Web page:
Home birth trend growing in Indiana

Brian Coon and his wife, Rebecca Gapinski, gave birth to William in their home.

Giving birth at home is a hotly-debated topic that some call natural, while others say it's "risky."

He's only 11 days old, but if he could talk, William Gapinski Coon could already say he's done something his two older siblings haven't. William came into the world in a tub, at home, right in his parent's bedroom.

"We told people we were having a home birth and they looked at us like we were, like we were insane and asked us if we're crazy," said William's father, Brian.

They're not crazy, say Brian and mom Rebecca. They're just part of a growing, but controversial, trend - parents choosing to have their babies at home instead of a hospital.

"They think that it's like the 1800s again and there's just a boiling pot of water, some rags and its not like that anymore," explained Rebecca.

Instead, Rebecca labored in an inflatable tub of water with a certified nurse midwife and her assistant from Home4Birth, a local midwifery practice in business since 2001.

"What most people would be surprised about is not the unusual fringes that we sometimes serve. It's the more common, double-income, working Castleton, Fishers, Carmel, Westfield, the people who you could look at and think they might choose any differently than anybody else," said Brandi Wood the owner of Home4Birth.

Wood, a certified professional midwife, and her team have helped deliver more than 750 babies since they opened.

"Home birth is only for healthy, low-risk, normal women. It isn't for everyone and we would never try and sell it to anyone," said Wood.

According to the US Centers for Disease Control and Prevention's National Center for Health Statistics, 30,000 women gave birth at home in 2009. That's still less than one percent of all births in the United States that year. Almost 1,100 of those births happened in Indiana.  

"In our society, we view birth as an emergency," said certified nurse midwife Sandy Bailey. "As a society, we don't realize how normal birth can be and should be for the majority of women."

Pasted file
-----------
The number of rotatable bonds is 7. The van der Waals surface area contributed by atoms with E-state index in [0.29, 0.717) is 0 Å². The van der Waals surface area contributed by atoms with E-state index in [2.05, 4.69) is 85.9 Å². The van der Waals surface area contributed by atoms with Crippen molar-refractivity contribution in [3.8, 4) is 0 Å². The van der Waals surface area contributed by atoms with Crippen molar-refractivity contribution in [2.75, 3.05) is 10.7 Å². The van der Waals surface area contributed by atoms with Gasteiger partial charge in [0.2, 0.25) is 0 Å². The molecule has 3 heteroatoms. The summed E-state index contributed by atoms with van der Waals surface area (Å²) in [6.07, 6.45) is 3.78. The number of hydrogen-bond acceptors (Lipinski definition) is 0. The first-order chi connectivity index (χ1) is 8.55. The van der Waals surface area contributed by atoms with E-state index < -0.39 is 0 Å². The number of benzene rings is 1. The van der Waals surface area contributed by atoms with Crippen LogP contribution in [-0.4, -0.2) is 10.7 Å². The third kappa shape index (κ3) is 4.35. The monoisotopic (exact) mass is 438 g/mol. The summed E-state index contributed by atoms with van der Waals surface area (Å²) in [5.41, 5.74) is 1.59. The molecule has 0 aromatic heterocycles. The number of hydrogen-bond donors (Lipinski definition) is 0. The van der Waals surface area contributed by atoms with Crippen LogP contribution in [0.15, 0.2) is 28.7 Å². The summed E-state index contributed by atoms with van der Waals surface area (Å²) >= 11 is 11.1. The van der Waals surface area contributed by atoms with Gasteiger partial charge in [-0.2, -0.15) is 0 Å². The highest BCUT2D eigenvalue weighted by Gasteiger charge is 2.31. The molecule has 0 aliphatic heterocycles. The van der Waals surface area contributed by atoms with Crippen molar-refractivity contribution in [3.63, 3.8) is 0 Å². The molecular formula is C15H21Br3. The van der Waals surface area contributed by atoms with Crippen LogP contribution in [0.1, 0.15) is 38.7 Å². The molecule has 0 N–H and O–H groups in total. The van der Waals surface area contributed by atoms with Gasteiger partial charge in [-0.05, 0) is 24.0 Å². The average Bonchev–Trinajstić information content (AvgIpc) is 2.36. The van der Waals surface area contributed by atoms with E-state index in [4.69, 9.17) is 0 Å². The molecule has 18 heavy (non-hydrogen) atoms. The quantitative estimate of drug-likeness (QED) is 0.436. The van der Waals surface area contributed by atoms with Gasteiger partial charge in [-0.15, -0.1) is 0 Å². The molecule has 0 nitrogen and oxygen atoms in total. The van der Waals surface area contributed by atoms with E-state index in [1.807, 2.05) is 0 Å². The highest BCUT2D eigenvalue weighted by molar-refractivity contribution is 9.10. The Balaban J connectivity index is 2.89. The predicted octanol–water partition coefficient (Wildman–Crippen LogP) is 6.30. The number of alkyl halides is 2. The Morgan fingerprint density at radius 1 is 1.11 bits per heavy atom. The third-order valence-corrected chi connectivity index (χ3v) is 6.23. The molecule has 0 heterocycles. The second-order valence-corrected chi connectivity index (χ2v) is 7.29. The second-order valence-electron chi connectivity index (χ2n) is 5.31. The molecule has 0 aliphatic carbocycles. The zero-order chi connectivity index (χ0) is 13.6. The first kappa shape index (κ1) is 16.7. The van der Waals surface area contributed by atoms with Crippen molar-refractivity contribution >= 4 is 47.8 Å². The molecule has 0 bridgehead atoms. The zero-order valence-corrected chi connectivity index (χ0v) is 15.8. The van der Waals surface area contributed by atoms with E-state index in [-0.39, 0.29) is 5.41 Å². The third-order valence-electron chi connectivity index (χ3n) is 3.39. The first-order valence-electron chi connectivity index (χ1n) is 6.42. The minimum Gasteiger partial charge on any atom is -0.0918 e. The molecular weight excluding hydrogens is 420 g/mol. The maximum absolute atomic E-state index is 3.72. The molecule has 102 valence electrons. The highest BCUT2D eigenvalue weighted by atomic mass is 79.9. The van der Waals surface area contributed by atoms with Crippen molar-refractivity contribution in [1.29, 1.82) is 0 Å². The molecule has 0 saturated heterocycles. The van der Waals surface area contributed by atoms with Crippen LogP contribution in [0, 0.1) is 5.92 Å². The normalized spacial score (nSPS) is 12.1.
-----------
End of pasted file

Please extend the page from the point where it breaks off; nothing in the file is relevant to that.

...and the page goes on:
Home4Birth recognizes, though, emergencies during labor do come up.  Wood and her team carry an emergency kit to every birth. That kit includes equipment to resuscitate a baby who's not breathing, as well as IVs and medicine for a mother who has lost too much blood.

"Yes, can something go wrong. Do we anticipate it? No. Do we do everything in our power to spot it? Absolutely," said Wood.

Home4Birth encourages its clients to have a hospital picked out as a back-up plan.

One group that doesn't seem to be changing its mind on how it looks at home birth is The American College of Obstetricians and Gynecologists. They still believe hospitals and birthing centers linked to hospitals are the safest place for babies to be born.

"They basically showed that home delivery, you know, caused more risk to the baby with an increase in neonatal death by two or three times," said Dr Men-Jean Lee, IU Health's Director of Maternal and Fetal Medicine.

Lee said home birth is highly controversial in the medical community, because of how unpredictable labor and delivery can be.

"The labor is going well and, all of a sudden, part of the baby comes out and the rest of it is not coming out," Lee said of the complications that can arise out of nowhere.

"If it's a 10-minute ride to get to the hospital and the baby's head is stuck, that 10 minutes is going to be a huge difference between life and death," she added.

Lee believes a hospital and its technology provide a safety net you just don't get at home.

"Why not take advantage of it?" Lee said.

Rebecca and Brian say they would have if an emergency had arisen. 

"We both would have been glad, glad to take William to the hospital if that's what it meant to have a safe delivery," said Brian.

Thankfully for these parents and little William, a safe delivery turned out to be a delivery right at home.